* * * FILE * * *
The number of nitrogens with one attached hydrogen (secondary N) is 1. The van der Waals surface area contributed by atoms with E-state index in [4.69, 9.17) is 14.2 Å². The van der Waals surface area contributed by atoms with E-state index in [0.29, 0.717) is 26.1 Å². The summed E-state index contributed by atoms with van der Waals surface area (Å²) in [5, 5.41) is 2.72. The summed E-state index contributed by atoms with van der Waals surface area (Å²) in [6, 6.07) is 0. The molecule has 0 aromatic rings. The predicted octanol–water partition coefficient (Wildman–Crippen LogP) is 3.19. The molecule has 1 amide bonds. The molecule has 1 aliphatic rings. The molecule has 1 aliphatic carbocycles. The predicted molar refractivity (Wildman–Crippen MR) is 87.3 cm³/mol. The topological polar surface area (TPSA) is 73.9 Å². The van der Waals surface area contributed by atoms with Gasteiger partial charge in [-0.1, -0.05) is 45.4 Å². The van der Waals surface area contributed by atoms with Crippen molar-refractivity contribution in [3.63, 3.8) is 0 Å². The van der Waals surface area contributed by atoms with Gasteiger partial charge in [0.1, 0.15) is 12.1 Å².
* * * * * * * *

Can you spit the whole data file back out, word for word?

The number of nitrogens with one attached hydrogen (secondary N) is 1. The van der Waals surface area contributed by atoms with E-state index in [4.69, 9.17) is 14.2 Å². The van der Waals surface area contributed by atoms with E-state index in [0.29, 0.717) is 26.1 Å². The summed E-state index contributed by atoms with van der Waals surface area (Å²) in [5, 5.41) is 2.72. The summed E-state index contributed by atoms with van der Waals surface area (Å²) in [6, 6.07) is 0. The molecule has 0 aromatic rings. The predicted octanol–water partition coefficient (Wildman–Crippen LogP) is 3.19. The molecule has 1 amide bonds. The molecule has 1 aliphatic rings. The molecule has 1 aliphatic carbocycles. The predicted molar refractivity (Wildman–Crippen MR) is 87.3 cm³/mol. The topological polar surface area (TPSA) is 73.9 Å². The van der Waals surface area contributed by atoms with Gasteiger partial charge in [-0.1, -0.05) is 45.4 Å². The van der Waals surface area contributed by atoms with Crippen molar-refractivity contribution in [3.63, 3.8) is 0 Å². The van der Waals surface area contributed by atoms with Gasteiger partial charge in [0.1, 0.15) is 12.1 Å².